Supreme Court takes over the case against pro-independence leaders
The only exception will be the trial against the former Catalan police chief Josep Lluís Trapero
The Spanish Supreme Court judge Pablo Llanera announced on Friday that it would take over the case against pro-independence leaders from the National Court, thus opening the door for a possible reassessment of the preemptive imprisonment of ten Catalan leaders accused of rebellion for their role in Catalonia’s push for independence.
Llanera is already investigating Parliament bureau members who allowed the chamber to vote on independence on October 27. So far, he has imposed more lenient precautionary measures than his counterpart at the National Court, judge Carmen Lamela: while she put eight ministers and two civil society leaders in prison, Llanera only sent Catalan Parliament president Carme Forcadell to jail — she was released after paying a €150,000 bail.
“Those being investigated are members of a complex organization”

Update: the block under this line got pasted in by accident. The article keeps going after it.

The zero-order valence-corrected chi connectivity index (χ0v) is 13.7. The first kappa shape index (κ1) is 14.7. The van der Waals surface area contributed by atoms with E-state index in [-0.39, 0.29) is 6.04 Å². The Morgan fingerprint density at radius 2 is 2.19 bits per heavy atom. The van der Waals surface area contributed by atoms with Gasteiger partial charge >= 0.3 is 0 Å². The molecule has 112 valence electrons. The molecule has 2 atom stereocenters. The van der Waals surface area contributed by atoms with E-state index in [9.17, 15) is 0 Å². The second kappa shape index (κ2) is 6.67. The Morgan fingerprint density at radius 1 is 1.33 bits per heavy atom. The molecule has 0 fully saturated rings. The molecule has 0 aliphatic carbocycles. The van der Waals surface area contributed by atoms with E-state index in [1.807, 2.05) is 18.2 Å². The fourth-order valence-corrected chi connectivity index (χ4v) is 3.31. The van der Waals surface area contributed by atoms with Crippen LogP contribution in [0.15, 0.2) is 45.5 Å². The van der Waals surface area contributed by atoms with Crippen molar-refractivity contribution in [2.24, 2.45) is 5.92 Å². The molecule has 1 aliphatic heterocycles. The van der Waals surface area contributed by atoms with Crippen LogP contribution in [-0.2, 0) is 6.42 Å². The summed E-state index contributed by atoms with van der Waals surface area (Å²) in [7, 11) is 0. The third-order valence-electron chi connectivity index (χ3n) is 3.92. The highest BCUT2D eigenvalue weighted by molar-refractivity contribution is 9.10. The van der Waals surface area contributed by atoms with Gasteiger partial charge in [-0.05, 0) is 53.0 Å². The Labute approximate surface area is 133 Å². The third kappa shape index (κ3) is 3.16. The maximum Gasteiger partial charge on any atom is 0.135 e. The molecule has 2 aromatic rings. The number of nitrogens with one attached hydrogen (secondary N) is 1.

Carmen Lamela · National Court judge
Llanera argued that all political leaders should be tried together due to the “inseparable material connection” between the cases investigated at the National Court with those tried at the Supreme Court. Lamela backs Llanera’s decision. According to her, “those being investigated are members of a complex organization” which attempted to achieve “Catalonia’s secession and its proclamation as a republic” contravening “the constitutional order”.
The prisoner's’ defence also sent reports to Llanera supporting his intentions to try all the leaders together. The Supreme Court could now summon them again next week and reconsider the precautionary measures imposed by the National Court.
The accused ministers and the Parliament bureau members face charges of rebellion, among others, which carry prison sentences of up to 30 years in prison. The charges of sedition faced by the grassroots leaders Jordi Sánchez and Jordi Cuixart carry jail sentences of up to 15 years.
The only case which will continue to be tried at the National Court is that of the former Catalan police chief, Josep Lluís Trapero. He resigned as head of the law enforcement agency on October 28, after the Spanish Home Affairs Ministry dismissed him following the suspension of self-rule in Catalonia.